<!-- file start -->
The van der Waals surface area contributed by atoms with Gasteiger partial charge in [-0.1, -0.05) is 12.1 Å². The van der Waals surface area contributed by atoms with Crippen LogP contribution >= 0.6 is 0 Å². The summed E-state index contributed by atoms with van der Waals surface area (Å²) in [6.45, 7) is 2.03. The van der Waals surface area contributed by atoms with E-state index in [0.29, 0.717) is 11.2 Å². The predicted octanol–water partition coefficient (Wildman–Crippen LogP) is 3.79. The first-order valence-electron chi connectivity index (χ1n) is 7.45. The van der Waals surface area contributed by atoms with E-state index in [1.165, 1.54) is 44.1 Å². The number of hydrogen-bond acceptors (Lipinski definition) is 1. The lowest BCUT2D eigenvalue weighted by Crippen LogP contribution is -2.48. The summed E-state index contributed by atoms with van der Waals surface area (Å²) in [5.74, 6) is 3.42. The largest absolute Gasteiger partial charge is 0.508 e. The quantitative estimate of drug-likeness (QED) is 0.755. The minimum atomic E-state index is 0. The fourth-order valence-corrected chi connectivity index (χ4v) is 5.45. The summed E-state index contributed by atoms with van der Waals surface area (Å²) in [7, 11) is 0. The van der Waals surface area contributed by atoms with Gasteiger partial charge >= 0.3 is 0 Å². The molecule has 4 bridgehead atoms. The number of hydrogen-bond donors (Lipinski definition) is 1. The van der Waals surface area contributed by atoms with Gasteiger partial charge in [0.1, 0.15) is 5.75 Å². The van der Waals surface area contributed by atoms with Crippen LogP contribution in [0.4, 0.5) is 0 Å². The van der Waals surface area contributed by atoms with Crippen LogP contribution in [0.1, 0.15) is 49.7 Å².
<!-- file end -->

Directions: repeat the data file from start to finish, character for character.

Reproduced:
The van der Waals surface area contributed by atoms with Gasteiger partial charge in [-0.1, -0.05) is 12.1 Å². The van der Waals surface area contributed by atoms with Crippen LogP contribution >= 0.6 is 0 Å². The summed E-state index contributed by atoms with van der Waals surface area (Å²) in [6.45, 7) is 2.03. The van der Waals surface area contributed by atoms with E-state index in [0.29, 0.717) is 11.2 Å². The predicted octanol–water partition coefficient (Wildman–Crippen LogP) is 3.79. The first-order valence-electron chi connectivity index (χ1n) is 7.45. The van der Waals surface area contributed by atoms with E-state index in [1.165, 1.54) is 44.1 Å². The number of hydrogen-bond acceptors (Lipinski definition) is 1. The lowest BCUT2D eigenvalue weighted by Crippen LogP contribution is -2.48. The summed E-state index contributed by atoms with van der Waals surface area (Å²) in [5.74, 6) is 3.42. The largest absolute Gasteiger partial charge is 0.508 e. The quantitative estimate of drug-likeness (QED) is 0.755. The minimum atomic E-state index is 0. The fourth-order valence-corrected chi connectivity index (χ4v) is 5.45. The summed E-state index contributed by atoms with van der Waals surface area (Å²) in [7, 11) is 0. The van der Waals surface area contributed by atoms with Gasteiger partial charge >= 0.3 is 0 Å². The molecule has 4 bridgehead atoms. The number of hydrogen-bond donors (Lipinski definition) is 1. The van der Waals surface area contributed by atoms with Gasteiger partial charge in [0.1, 0.15) is 5.75 Å². The van der Waals surface area contributed by atoms with Crippen LogP contribution in [0.4, 0.5) is 0 Å². The van der Waals surface area contributed by atoms with Crippen LogP contribution in [0.1, 0.15) is 49.7 Å².